Commissioners of a Florida city have initiated a process to change the names of three local streets named after Confederate leaders and a founder of the Ku Klux Klan. The change has sparked fierce debate in the community, serving as a microcosm of the national discussion over honoring figures from the Confederacy.
On July 3, city commissioners held a meeting to decide the fate of three streets spanning across Hollywood, Florida. The controversial streets in question were named after Confederate generals Robert E. Lee and John Bell Hood, as well as Nathan Bedford Forrest, the first grand wizard of the KKK.
The meeting followed a tense protest before the Hollywood City Hall on June 22. The event, attended by 100 people, became increasingly heated and prompted the arrests of five protesters.
By a vote of five to two, Hollywood City Commissioners decided to waive holding the fate of three street names to a public vote and to strike a compromise of phasing in new names over the course of two years. A final vote to finalize the decision was slated for Aug. 30.
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Forrest Street is now scheduled to be renamed Savannah Street. Hood Street will be renamed Macon Street, and Lee Street will be changed to Louisville Street.
Hollywood resident Cynthia Baker urged the commissioners not to rename the three streets.
"If we pass this, where will it end?" Baker said, according to the Sun Sentinel. "We have streets named for slave-owning presidents: Washington, Jefferson, Madison. Activists have said those streets are next."
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Hollywood resident David Rosenthal was against the name change merely out of practical concerns.
"I'm against changing the names not because I'm into Southern heritage, but because I don't want to pay to have my driver's license and documents changed," Rosenthal said, noting he lived on Forrest Street. "It's just a bother."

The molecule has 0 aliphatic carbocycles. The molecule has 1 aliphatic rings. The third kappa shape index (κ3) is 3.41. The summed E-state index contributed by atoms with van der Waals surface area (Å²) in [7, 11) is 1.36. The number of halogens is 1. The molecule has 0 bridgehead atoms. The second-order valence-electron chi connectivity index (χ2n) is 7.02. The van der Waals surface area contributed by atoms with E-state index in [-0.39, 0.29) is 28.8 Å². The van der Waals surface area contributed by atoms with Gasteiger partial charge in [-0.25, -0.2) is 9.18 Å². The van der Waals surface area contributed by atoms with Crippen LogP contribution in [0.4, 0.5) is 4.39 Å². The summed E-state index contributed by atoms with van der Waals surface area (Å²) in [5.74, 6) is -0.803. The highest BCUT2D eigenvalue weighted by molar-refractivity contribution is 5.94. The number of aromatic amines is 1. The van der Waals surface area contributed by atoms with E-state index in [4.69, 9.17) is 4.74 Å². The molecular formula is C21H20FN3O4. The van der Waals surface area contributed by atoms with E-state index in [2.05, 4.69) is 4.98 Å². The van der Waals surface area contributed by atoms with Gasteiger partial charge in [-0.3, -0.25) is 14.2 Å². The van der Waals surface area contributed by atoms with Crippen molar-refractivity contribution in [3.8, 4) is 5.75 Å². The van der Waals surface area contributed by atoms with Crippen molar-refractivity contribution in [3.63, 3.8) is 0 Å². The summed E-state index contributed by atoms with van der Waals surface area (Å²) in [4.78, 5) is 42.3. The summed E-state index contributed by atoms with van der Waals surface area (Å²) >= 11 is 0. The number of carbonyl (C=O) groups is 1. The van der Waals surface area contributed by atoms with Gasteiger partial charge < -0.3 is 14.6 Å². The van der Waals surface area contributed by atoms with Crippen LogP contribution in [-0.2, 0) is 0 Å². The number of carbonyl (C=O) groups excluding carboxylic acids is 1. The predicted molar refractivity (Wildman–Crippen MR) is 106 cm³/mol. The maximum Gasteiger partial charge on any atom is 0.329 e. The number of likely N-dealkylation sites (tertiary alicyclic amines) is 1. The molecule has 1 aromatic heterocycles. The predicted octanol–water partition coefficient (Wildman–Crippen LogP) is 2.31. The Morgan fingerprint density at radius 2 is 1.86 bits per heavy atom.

Public defender Howard Finkelstein noted that both Forrest and Hood ran through predominantly black neighborhoods.
"It is not right that an African-American mother has to tell her child she lives on a street named after someone that wanted them in chains or dead," Finkelstein said during the meeting.
Broward Sheriff Scott Israel submitted a letter asserting that honoring "Confederate figures who led the fight to uphold the evil institution of slavery cuts against the very values we treasure today and stands at odds against who we are... Failing to remove these names from the city's streets, which run primarily through diverse communities, sends the dispiriting message that racism, hate and bigotry are sadly still tolerated."
Following the vote, Black Lives Matter activist Esther Pereira expressed cautious optimism that the street names would be changed.
"I'm looking forward to celebrating on Aug. 30 when we finally vote on the names officially being changed," Pereira told the Miami Herald.
Commissioners Traci Callari and Peter Hernandez, the two dissenting votes on the panel, said they would propose countermeasures. Callari called for a new rule prohibiting the changing of any more street names for up to 10 years while Hernandez suggested that the city change all of its street names.
"If you inconvenience one, you should inconvenience them all," Hernandez said.